Now for 2014, as previewed at the 2013 New York Auto Show, Hyundai is giving the Equus a significant refresh, including some subtle changes on the outside, a redesigned instrument panel, new cabin materials, suspension improvements, and a host of new active-safety technologies and upgrades.
On the outside, a new grille and front fascia bring the look more in line with the Azera introduced last year, while turbine-blade polished silver wheels and new LED fog lamps help punctuate it. A redesigned center stack and instrument panel are smoother and more flowing in appearance, while the cabin gets premium wood trim, a new ivory leather theme, and new rear center-console controls.
Especially of note is a long list of new active-safety features, many of them standard. A Blind-Spot Detection system is now standard, as are smart cruise control, a lane departure warning system (including even a haptic seatbelt warnign), and a Rear Cross-traffic Alert system. On the Ultimate model there's a head-up display and a multi-view camera system.
One thing that doesn't change in the 2014 Equus is the powertrain, and that's fine with us. The 5.0-liter 'Tau' V-8 in the Equus makes 429 horsepower and 376 pound-feet of torque and, as we've experienced in the 2013 model, delivers its power very confidently (and with more of a gruff, assertive sound than most luxury sedans) through an eight-speed automatic transmission with manual controls.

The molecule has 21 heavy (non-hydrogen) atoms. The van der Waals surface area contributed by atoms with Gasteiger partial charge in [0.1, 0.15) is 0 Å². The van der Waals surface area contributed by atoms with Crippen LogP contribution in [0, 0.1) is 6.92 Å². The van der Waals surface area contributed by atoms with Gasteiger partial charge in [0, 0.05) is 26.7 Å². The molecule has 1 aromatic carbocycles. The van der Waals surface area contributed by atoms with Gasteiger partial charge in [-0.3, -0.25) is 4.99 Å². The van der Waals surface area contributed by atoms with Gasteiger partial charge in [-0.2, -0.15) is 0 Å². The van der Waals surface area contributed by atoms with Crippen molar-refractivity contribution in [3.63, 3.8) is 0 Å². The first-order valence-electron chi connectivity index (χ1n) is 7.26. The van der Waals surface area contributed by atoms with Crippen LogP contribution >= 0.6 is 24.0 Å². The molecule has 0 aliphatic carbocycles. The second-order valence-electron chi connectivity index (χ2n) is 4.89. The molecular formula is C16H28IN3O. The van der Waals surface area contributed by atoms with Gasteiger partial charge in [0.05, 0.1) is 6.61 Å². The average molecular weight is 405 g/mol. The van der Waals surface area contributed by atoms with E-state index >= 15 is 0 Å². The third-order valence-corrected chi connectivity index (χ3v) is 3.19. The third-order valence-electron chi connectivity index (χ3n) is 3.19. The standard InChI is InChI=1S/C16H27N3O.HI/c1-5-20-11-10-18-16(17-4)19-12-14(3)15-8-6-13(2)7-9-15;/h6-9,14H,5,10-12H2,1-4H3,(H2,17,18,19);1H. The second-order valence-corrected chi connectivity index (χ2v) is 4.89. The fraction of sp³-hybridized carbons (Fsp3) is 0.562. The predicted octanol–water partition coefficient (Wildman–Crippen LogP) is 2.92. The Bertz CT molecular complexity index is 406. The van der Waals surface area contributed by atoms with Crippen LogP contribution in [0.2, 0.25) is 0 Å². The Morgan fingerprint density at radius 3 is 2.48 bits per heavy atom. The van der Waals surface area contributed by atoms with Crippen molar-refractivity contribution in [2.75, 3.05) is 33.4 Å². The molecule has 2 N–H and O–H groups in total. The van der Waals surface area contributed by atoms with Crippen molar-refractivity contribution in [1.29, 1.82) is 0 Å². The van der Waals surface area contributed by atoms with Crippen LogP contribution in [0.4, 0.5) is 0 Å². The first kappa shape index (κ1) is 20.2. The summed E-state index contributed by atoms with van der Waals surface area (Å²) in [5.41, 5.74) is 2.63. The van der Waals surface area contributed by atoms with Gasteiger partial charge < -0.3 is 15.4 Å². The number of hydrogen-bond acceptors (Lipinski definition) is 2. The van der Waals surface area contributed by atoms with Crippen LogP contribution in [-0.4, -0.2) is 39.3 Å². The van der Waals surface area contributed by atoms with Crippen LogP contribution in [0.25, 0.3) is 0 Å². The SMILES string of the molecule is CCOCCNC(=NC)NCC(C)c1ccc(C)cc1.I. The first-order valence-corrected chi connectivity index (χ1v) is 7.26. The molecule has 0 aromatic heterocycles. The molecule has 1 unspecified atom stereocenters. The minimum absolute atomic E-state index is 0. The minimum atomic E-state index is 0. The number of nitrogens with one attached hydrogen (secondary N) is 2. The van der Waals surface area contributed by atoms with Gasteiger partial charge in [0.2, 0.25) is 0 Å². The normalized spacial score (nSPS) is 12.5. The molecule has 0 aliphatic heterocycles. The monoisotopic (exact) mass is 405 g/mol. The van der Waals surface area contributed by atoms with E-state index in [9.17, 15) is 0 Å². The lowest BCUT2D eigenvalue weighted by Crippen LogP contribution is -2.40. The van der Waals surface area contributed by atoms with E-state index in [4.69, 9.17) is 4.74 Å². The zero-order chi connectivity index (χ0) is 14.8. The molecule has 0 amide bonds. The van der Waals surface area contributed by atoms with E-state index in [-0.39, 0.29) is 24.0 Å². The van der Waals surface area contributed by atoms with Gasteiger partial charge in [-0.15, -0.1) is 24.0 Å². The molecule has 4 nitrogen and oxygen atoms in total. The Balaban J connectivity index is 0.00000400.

The Equus keeps its air suspension system as well as continuous damping. And thanks to revised tuning for the damping system, there's more differentiation between the Sport and Normal modes, with crisper damper tuning for the Sport setting and enhanced ride comfort otherwise. A Snow drive mode has also been added.
As before, the interior of the Equus is, perhaps to all but the most discerning eyes, every bit as good as those of luxury cars costing much more—and perhaps even more comfortable than in some rivals' cabins. Hyundai boasts that it has more leg, head, and shoulder room in both the front and rear than the Lexus LS 460. With expanded rear-seat controls, you can now do things like change navigation settings from the backseat—if someone's doing the driving for you, of course.
And if you opt for the top Equus Ultimate, you may want to consider riding in back—as you add things like cooled rear seat, power rear sunshades, power lumbar adjustment in back, power door closers, and an upgraded rear entertainment system, as well as a new forward-view cornering camera, a head-up display, and big 12.3-inch reconfigurable instrument cluster for the driver.
Features otherwise remains much the same—which is to say that you get far more features for the money than any luxury sedan you might compare the Equus to. Included across the model line are a navigation system, BlueLink telematics system, and 17-speaker Lexicon surround sound.
One key to the Equus' success may just be at the dealership, and thankfully not much changes there for 2014. Hyundai might offer the Equus under the same brand as models like the Accent and Elantra, but it offers prospective shoppers—and buyers—a very different driving experience. It has so-called Product Champions to deliver the Equus for a test drive, while at the dealership it offers complimentary loaners or vehicle pick-up and delivery. It was also the first model with an interactive owner's manual app for the iPad,
Check back soon, as we hope to give you an update on how the revised 2014 Hyundai Equus looks up close, drives, and compares with the luxury establishment.